Gender mainstreaming, occupational standards and a MAD documentary: DC’s third mission to Kenya

June marked a third mission to Kenya for Durham College (DC) as part of the Kenyan Education for Employment Program (KEFEP), a three-and-half-year project facilitated by Colleges and Institutes Canada (CICan) and funded by Global Affairs Canada that started in spring 2017.

During this mission, a team of nine DC students and employees attended the KEFEP partner forum hosted by CICan in Nairobi, Kenya. The forum brought together Kenyan and Canadian institutional partners, as well as organizations and institutions from Tanzania, Uganda, Ethiopia, Malawi, Zambia, Zimbabwe; and Technical and Vocational Education and Training (TVET) stakeholders.

Following the forum, Joanne Spicer, a professor in the Victimology graduate certificate program, led gender-mainstreaming workshops at partner institutions in Sigalalaga, Eldoret and Kitale, while Kerry Johnston, faculty from Humber College, supported the development of occupational standards at Sigalagala National Polytechnic (SNP).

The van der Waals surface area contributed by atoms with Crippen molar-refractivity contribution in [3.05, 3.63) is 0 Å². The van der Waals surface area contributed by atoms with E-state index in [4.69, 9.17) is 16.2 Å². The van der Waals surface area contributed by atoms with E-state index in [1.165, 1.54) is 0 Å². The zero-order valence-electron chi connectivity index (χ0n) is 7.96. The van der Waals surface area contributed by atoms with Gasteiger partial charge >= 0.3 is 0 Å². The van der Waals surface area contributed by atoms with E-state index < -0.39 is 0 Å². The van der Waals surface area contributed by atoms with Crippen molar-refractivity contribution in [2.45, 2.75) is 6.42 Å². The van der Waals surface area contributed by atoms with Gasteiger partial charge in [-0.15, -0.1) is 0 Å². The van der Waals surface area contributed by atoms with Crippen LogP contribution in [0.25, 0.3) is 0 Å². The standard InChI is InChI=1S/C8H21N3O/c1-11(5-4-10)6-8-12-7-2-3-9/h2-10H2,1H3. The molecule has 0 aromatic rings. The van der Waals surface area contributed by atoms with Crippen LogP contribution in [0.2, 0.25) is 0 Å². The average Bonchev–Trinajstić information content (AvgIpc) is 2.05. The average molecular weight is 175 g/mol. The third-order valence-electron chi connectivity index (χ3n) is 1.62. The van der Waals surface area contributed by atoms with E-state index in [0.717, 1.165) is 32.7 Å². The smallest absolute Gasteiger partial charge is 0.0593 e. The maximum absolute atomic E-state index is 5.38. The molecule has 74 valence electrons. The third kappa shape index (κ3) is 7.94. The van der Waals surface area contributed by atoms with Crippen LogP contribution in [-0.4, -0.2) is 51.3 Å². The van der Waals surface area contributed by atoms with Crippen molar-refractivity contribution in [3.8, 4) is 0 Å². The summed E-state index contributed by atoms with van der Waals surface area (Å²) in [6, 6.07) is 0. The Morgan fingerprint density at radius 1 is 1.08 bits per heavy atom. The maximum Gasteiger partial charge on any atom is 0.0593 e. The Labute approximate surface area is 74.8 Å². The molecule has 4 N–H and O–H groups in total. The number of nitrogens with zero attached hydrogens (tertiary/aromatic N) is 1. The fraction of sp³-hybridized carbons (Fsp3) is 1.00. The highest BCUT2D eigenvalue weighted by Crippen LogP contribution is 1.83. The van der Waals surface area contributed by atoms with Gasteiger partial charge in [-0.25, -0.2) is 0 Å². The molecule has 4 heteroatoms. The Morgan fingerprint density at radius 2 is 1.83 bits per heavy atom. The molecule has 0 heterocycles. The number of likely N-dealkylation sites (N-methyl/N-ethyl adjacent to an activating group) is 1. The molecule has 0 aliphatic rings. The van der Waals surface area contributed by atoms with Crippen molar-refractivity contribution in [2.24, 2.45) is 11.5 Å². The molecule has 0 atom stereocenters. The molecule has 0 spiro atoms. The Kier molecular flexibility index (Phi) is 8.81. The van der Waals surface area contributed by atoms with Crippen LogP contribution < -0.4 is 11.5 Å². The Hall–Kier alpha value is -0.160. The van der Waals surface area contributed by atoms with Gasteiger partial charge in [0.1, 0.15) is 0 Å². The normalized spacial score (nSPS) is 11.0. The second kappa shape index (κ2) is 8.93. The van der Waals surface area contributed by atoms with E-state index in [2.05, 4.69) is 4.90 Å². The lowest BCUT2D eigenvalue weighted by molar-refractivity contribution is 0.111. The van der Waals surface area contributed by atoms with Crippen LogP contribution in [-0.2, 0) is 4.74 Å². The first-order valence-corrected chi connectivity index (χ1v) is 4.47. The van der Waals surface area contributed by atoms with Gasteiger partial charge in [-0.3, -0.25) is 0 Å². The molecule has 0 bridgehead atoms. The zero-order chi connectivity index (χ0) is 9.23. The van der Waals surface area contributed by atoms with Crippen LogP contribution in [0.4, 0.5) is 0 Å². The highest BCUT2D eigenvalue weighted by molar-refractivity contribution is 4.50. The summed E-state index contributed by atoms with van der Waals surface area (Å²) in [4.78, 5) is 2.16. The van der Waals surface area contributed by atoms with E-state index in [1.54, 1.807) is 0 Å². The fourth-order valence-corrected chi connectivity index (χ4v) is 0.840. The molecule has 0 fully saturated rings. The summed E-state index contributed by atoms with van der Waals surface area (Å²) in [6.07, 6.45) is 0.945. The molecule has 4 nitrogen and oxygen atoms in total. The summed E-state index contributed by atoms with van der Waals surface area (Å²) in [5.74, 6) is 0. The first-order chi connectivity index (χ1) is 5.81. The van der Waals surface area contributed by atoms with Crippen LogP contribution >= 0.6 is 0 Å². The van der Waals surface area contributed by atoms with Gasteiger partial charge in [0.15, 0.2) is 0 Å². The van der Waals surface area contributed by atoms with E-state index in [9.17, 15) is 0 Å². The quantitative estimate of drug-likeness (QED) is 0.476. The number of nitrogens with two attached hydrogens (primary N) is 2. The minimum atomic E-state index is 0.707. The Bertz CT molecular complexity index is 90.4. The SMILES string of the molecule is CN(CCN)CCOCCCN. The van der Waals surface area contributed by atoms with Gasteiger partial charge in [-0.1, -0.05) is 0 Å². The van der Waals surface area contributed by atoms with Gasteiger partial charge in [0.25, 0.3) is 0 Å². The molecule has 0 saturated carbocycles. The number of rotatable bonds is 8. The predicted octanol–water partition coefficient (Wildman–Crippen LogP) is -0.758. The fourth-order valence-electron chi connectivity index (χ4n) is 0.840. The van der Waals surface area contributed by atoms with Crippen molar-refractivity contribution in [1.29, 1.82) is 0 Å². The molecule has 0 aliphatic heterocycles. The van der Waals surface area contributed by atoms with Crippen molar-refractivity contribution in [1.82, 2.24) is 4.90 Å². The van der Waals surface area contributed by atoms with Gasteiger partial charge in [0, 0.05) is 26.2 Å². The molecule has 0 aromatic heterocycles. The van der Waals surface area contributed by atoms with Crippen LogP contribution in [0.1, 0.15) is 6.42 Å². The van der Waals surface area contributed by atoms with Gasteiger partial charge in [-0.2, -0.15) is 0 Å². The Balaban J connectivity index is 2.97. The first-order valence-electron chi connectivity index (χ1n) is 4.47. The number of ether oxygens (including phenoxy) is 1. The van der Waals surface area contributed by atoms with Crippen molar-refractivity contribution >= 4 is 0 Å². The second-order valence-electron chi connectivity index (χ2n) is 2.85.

Danielle Harder, professor, Journalism – Mass Media and Jennifer Bedford, professor, Video Production, as well as four students from the School of Media, Art and Design also joined the team to interview partners and stakeholders of the CICan-KEFEP projects as part of a two-phase documentary that will showcase the progress of the project from its early stages to completion. Mark Herringer, dean, International Education and Ana Belen Jimenez, international projects co-ordinator, provided support throughout the trip. 

In February, Michelle Hutt, associate dean, School of Business, IT & Management, and Katie Boone, manager, International Projects and Partnerships, visited Kenya for the college’s second mission to take part in a two-week workshop series that supported SNP’s efforts to develop competency-based programs in the fields of renewable energies and advanced solar power systems.